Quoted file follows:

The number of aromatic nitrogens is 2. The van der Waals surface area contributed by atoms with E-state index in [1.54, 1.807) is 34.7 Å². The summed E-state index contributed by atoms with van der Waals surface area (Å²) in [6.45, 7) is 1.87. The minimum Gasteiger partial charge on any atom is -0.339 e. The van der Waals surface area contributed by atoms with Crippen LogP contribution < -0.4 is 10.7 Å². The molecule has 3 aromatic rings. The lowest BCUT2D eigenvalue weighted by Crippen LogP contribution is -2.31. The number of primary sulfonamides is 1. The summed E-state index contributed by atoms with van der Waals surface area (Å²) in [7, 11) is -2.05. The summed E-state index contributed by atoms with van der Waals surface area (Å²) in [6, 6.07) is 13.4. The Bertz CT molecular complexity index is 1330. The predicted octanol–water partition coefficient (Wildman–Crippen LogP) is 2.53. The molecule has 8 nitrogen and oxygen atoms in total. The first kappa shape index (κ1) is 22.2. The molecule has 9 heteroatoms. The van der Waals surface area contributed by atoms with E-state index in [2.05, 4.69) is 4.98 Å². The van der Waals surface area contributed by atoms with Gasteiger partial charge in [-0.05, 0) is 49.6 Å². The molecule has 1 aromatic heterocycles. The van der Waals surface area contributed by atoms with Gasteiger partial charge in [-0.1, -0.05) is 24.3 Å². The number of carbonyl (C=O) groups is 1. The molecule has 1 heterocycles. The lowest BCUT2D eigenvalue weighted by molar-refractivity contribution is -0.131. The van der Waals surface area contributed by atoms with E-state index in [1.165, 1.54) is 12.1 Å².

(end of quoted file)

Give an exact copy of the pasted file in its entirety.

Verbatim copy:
The number of aromatic nitrogens is 2. The van der Waals surface area contributed by atoms with E-state index in [1.54, 1.807) is 34.7 Å². The summed E-state index contributed by atoms with van der Waals surface area (Å²) in [6.45, 7) is 1.87. The minimum Gasteiger partial charge on any atom is -0.339 e. The van der Waals surface area contributed by atoms with Crippen LogP contribution < -0.4 is 10.7 Å². The molecule has 3 aromatic rings. The lowest BCUT2D eigenvalue weighted by Crippen LogP contribution is -2.31. The number of primary sulfonamides is 1. The summed E-state index contributed by atoms with van der Waals surface area (Å²) in [7, 11) is -2.05. The summed E-state index contributed by atoms with van der Waals surface area (Å²) in [6, 6.07) is 13.4. The Bertz CT molecular complexity index is 1330. The predicted octanol–water partition coefficient (Wildman–Crippen LogP) is 2.53. The molecule has 8 nitrogen and oxygen atoms in total. The first kappa shape index (κ1) is 22.2. The molecule has 9 heteroatoms. The van der Waals surface area contributed by atoms with E-state index in [2.05, 4.69) is 4.98 Å². The van der Waals surface area contributed by atoms with Gasteiger partial charge in [-0.05, 0) is 49.6 Å². The molecule has 1 aromatic heterocycles. The van der Waals surface area contributed by atoms with Gasteiger partial charge in [-0.1, -0.05) is 24.3 Å². The number of carbonyl (C=O) groups is 1. The molecule has 1 heterocycles. The lowest BCUT2D eigenvalue weighted by molar-refractivity contribution is -0.131. The van der Waals surface area contributed by atoms with E-state index in [1.165, 1.54) is 12.1 Å².